Jumping headfirst in the day trading can be a risky move. You’re getting right into the shark tank with investors who are backed up by a lot of experience and connections in the industry. Day trading means to buy and sell stocks during one business day, or sometimes even several times per day. This might seem like an easy task, with small risk since there aren’t a lot of profits to be made. Still, some basic skills are necessary to make the right judgment and act at just the right time. Strategies that savvy investors developed over time can be helpful, but if you’re a newbie you are going to be left in the dark. Here are some fundamental tactics to stick to before jumping in on the bandwagon.
Thinking that some elemental knowledge is going to make you a millionaire on the stock exchange is just plain foolish. Especially when it comes to day trading when you need to be in the loop with the latest news about the stock prices and collect the data from every reputable source every second. Day trading is a specific kind of investing where changes happen in seconds and there is no time to think, but only react. To have proper and profitable reactions, you need to have that gut feeling backed with a ton of experience to succeed.
So, before even making a move, ensure that you have a detailed daily plan consisting of which stocks you’re going to monitor, or buy, how are their ups and downs in the recent period, and to predict to some extent how the movement is going to happen. Knowledge and reliable information are the keys to make money on the stock market in general, let alone in day trading where the climate changes every moment.
2. Set a limit of money, but not the time
Before investing a penny in any stocks, you need to set a limit in funds that you can realistically spend. Once the stock exchange opens the frenzy begins and it’s very easy to get carried away with buying. The atmosphere on the floor is usually very chaotic so losing sight of your goals can happen quickly and even without you realizing it. The usual percentage of risk is between 1-2% of the total funds. In case an unexpected opportunity arises, you can set aside the money for that without going overboard.
When it comes to time, brace yourself for a long day. Having just a few hours per day to take a glance at the stock market and make your move is probably going to cause you a lot of loss. Day trading requires a lot of time to track the fluctuations, prices, and availability of the stocks. Patience is a virtue that every stockbroker has to have in abundance. Sudden and impulsive movements are often times doomed to a considerable loss. Follow the changes and act accordingly. Even though it’s a day trading, remember that tomorrow is another day, you don’t need to invest anything today if you don’t see fit.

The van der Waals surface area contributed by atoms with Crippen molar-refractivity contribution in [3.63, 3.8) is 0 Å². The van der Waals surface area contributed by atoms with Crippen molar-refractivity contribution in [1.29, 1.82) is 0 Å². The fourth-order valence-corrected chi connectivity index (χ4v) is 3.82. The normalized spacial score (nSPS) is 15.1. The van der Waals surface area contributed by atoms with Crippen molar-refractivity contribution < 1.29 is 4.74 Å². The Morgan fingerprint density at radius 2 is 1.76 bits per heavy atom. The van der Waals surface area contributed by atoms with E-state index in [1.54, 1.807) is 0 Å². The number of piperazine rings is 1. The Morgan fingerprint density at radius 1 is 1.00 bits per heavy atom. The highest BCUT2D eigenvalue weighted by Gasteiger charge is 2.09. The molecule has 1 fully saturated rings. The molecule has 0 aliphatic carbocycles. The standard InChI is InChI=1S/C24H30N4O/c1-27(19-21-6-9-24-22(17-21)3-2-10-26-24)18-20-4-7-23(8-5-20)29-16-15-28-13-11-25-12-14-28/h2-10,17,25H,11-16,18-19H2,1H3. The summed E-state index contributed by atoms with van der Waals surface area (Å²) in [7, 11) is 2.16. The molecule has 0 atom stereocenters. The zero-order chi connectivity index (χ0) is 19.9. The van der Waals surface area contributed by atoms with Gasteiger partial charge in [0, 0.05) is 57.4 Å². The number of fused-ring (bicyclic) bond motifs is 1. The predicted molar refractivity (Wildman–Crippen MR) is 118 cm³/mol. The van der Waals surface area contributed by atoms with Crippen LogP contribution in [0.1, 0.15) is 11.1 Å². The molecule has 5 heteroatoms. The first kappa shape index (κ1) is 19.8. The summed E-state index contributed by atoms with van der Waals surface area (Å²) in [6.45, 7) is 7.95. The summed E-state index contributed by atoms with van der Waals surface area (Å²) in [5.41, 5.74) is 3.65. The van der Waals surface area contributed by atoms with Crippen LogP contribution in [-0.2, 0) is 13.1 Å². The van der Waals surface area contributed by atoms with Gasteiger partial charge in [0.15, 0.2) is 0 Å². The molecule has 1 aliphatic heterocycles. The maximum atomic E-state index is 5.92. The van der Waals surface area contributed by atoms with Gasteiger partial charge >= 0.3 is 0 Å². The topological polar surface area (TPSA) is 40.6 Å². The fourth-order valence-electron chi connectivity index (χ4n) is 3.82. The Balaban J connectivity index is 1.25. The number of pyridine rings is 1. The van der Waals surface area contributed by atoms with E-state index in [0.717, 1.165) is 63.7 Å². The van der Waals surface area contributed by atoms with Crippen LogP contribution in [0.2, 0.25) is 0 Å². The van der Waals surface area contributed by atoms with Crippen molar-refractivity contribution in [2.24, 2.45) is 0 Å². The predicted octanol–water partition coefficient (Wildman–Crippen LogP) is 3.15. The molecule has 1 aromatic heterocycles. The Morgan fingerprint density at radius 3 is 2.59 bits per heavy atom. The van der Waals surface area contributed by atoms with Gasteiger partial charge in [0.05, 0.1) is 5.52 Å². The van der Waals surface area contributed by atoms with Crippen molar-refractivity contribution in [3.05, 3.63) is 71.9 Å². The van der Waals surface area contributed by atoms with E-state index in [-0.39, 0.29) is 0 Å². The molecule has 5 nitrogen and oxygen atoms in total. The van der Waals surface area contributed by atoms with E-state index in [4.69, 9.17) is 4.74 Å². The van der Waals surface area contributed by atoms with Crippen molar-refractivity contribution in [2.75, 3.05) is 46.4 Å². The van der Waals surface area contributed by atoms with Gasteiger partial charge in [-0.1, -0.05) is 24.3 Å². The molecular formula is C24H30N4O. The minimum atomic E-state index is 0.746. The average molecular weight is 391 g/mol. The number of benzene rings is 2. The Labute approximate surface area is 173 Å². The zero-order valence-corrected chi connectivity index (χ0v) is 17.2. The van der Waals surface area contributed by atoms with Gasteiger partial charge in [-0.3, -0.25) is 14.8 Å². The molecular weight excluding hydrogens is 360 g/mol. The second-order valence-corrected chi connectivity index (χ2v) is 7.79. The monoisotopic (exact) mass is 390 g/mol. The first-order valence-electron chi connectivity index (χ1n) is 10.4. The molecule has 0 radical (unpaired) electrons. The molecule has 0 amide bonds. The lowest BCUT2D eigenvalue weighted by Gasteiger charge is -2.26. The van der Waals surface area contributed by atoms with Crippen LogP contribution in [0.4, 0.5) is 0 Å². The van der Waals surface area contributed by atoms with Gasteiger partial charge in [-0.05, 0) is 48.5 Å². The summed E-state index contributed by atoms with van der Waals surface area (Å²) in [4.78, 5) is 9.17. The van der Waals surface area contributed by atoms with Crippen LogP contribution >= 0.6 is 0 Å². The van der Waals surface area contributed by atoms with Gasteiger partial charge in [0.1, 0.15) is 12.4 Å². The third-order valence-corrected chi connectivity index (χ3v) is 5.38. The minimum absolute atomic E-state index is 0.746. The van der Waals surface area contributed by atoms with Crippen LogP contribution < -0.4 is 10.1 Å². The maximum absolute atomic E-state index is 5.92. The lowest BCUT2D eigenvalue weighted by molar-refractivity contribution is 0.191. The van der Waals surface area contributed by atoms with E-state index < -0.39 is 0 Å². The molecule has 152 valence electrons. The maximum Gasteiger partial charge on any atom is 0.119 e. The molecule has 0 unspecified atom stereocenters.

3. Be modest without being cheap
Starting small is the most important advice any stockbroker will give to beginners. People who are new to the stock exchange often come with big dreams of becoming millionaires throwing money on the floor of the exchange. That’s Hollywood. In real life, be wise and buy cheaper stocks or, if you wish to mingle with big players, try buying only portions of the major ones. Every broker is going to be more than willing to sell you one-quarter of the $1000 stock so that you don’t have to take a dive at the beginning.
However, steer away from the penny stocks. Although they might be an attractive investment for the newbies, they are usually worthless and are kept on the exchange for a very short period of time. Very quickly they go under, dragging your profits with them. Unless you are really sure that there is some future in the penny stocks, and you did your homework thoroughly, stay away from them. There is a reason that they are super-cheap – it’s because they are worthless. If this seems complicated, check out how to start swing trading.
4. Have realistic expectations
The average broker makes a profit only on about half of the stocks he or she invested in. So, prepare for the inevitable losses. However, experienced traders always make their winnings bigger than their losses. It’s a normal part of the trading. Losses happen to the best ones, so in the beginning, take it more as a lesson in investing than a true loss. Caution is always advised, but there is no guarantee. Don’t get nervous, anxious, or depressed when this happens, since it’s just the normal day at work for most investors.
5. Be cool
The stock market is an everchanging environment that can, from time to time, stretch your nerves to the breaking point. Staying cool when winning or losing is a crucial part of the trading business. Quick moves, whether buying or selling, can and probably will cost you a lot in the long run. So, think through every single step you take and resist the hype of plunging into a risky pool. Calmness is something that will take a lot of practice, so try to keep yourself away from making any emotional decisions.
It’s always best to just stick to your plan, especially until you gain some trading skills. Discipline and a cool head on the shoulders are the key ingredients to have a successful day at the stock exchange. Always remember your pre-set limits when it comes to funds, and don’t buy any stocks that you’re not familiar with. Choose one, maybe two stocks to follow each day and do your due diligence previously. If you don’t know anything about the stock, but you think that it might be some major profits hiding in the back – don’t do it. There are a lot of tricks in the market that you’re not aware of, so stay with the plan and trade with as much certainty as possible.